I have just bought "Fury" in DVD just to see a "live" Tiger, but in my opinion it is one of the worst war movies I ever saw.
Perhaps tracers looking like lightsabers or a tank spotting a camouflaged AT gun first and killing it with its first shot or the top view of the Tiger and the Sherman turning circles like they were in World of Tanks can only be noticed by die-hard ASL players (yes, I'm one). Perhaps.
But when Germans carrying lots of Panzerfausts (as they should this late in the war) forget them and start a banzai charge in the open against Brad Pitt (who will never be Lee Marvin ) and his tank, my wife (who cannot tell a Tiger from a Panzer II) whispered "Why the Germans don't use their rocket launchers? They could easily run around the house and destroy the tank! Are they utter idiots?".
Not even in the old Hollywood movies from the '50s the German were so stupid.
What really made me angry (or better "furious") was the historical accuracy of vehicles and equipment was really good, wasted for such a bad movie!
No no nope. If you think Fury was bad, clearly-CLEARLY you have not seen: USS Indianapolis: Men of Courage. I couldn't even watch all of that one.
Re: Fury: I was 'meh' on it. Yeah, some of the special effects and tactical oversights bugged me, but they weren't movie-killing experiences. Kind of like Dunkirk I guess. Am I going to really get hung up about the seemingly infinite ammunition that Hardy's Spitfire had and how its flight trim out of fuel was totally unrealistic?
So with all the Experten () that roll their eyes about this or that outcome of Fury, think about the big picture of the last scene:
Veteran tank crew of M4A3E8 Sherman lays ambush on a 'battalion' (probably just a reinforced company in reality) of troops in parade march on a sunken road. The Sherman lays astride the route of march and can fire all three MGs and the main gun into the troops as they march. The only possible egress for the troops in the road is a small farmhouse, which is easily fired.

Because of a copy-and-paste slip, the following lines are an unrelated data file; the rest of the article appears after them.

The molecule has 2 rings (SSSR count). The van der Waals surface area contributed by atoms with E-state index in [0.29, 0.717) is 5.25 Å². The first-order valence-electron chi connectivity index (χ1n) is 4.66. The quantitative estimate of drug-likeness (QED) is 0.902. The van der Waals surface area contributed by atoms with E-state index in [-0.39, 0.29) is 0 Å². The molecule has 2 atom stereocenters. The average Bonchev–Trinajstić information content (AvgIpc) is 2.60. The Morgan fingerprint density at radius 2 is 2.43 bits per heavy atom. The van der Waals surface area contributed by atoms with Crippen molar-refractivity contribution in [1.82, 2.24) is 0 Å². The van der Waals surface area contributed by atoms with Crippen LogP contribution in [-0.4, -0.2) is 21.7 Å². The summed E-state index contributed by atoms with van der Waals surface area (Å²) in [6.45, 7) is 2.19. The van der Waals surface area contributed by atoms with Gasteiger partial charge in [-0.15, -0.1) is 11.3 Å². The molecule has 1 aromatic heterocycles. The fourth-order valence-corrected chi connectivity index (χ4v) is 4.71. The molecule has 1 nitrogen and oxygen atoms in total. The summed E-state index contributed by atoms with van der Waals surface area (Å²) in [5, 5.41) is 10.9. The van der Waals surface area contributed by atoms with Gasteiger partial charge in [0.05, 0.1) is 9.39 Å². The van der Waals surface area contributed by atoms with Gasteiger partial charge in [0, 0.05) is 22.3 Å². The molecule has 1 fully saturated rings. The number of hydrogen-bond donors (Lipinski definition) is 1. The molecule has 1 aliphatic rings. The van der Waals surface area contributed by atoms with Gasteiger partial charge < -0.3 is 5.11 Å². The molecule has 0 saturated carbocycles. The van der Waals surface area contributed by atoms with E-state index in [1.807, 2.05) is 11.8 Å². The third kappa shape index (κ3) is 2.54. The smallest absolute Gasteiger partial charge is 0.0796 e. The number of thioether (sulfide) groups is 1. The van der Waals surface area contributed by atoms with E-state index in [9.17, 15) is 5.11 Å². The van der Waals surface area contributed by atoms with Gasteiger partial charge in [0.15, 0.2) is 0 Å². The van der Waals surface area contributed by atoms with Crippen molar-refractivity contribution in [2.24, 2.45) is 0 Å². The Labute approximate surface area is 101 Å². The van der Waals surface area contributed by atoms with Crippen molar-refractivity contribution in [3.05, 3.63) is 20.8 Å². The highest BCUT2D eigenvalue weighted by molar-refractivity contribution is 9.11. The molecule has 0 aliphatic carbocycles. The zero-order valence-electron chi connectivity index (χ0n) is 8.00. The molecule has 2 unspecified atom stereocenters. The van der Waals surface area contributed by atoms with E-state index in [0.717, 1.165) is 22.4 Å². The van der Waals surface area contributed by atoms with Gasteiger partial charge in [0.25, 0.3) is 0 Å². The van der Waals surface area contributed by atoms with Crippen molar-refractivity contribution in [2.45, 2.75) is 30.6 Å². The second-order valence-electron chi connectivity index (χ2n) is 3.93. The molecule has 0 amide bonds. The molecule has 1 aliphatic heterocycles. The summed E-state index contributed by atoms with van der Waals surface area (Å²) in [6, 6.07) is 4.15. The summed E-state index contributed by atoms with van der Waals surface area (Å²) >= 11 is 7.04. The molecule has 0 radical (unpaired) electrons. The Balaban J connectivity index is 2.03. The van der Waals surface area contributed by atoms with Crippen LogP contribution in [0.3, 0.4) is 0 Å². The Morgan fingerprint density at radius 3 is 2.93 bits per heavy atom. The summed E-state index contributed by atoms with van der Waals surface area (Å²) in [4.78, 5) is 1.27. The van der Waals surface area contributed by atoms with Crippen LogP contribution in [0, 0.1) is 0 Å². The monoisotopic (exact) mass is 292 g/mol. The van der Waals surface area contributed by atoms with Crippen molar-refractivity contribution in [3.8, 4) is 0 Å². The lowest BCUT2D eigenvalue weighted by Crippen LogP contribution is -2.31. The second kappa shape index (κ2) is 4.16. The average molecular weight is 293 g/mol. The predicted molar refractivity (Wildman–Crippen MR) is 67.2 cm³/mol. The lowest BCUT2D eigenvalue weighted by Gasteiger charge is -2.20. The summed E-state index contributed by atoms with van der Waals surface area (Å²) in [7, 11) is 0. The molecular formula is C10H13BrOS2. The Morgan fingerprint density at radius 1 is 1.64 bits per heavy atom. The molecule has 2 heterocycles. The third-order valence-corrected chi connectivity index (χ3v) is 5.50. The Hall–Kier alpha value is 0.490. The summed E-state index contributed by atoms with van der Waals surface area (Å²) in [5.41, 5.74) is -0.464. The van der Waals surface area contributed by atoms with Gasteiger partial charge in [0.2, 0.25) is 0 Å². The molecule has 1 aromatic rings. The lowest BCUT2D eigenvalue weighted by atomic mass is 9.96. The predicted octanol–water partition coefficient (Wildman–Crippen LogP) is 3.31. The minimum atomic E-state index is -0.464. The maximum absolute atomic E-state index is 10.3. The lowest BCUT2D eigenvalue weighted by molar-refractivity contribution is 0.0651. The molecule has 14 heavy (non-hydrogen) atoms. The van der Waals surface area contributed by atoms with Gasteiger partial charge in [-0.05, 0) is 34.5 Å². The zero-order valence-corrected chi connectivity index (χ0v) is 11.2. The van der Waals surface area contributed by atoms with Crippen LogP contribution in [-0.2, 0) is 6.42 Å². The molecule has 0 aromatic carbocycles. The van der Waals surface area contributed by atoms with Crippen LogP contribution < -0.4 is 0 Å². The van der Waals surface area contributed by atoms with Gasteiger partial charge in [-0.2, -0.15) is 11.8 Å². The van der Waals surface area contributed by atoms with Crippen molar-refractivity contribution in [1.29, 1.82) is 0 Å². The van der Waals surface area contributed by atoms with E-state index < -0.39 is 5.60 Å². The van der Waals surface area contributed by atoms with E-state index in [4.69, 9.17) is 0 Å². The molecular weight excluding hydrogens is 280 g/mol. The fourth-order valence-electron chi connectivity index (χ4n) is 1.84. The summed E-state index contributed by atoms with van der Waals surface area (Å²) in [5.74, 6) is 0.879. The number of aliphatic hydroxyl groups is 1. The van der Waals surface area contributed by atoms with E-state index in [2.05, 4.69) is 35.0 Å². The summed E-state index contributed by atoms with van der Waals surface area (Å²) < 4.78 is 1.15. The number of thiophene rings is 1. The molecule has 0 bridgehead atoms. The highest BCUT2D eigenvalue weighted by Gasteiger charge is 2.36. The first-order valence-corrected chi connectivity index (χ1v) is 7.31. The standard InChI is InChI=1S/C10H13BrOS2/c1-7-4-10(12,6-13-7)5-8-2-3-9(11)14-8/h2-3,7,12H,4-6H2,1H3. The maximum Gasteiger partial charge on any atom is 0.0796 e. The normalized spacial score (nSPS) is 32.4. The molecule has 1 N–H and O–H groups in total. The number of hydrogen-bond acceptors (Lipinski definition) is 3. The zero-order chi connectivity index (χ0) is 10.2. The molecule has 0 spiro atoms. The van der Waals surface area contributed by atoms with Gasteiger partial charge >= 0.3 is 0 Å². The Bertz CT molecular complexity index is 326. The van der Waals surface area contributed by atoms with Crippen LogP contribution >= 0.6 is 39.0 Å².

German casualties are horrific. Eventually several waves of German troops overwhelm the tank's defenders and finish it off. Several German panzerfausts impact the tank, killing or injuring several crew. In the interim-before the Germans can meaningfully regroup-American reinforcements arrive to drive them back off of the crossroads.
That's about what I would have expected from a "10,000 foot" perspective.
the ending of Fury was just a bridge too far for my willing suspension of disbelief - if i recall the sherman was immobilised, and it was dark and there was smoke and fire all around it that would have made it hard to see germans clearly from certainly 50 plus meters, and impossible if they have some cover at all which there certainly was - it was as though it was just a computer game on a small map where teh germans were stopped by some invisible barrier or just taking a moderate berth even around the stuck tank to finish it off.
I dont mind unrealistic heroics in a war movie but i would have thought it would not have been that hard to contrive a scene where the tank crew had just a few more odds in their favor - like say how they set some traps in saving private ryan at the least.
did the germans have such a low sense of self-preservation that they would all just run at the front of the tank?
On anothe rnote, a series i am watching that i highly recommend is 'Babylon Berlin' on Netflix - a fantastic dark detective drama set in final years of the Weimar Republic - all the intrigues and the differing secretive political revolutionary factions against the cosmopolitan weimar culture, and all the while there is this subtle creep of anti-semitism and mentions of hitler, but no one is focussed on those at this time, rather it is all about stalinists, trotskyists, nationalists, conservatives, social democrats, pornography, sex, drugs, ww1 vets, clashes between police and communist groups and a blurring of ideological ambitions too. I think the actor playing Gereon Rath is top notch. i am interested now in reading the books its based on.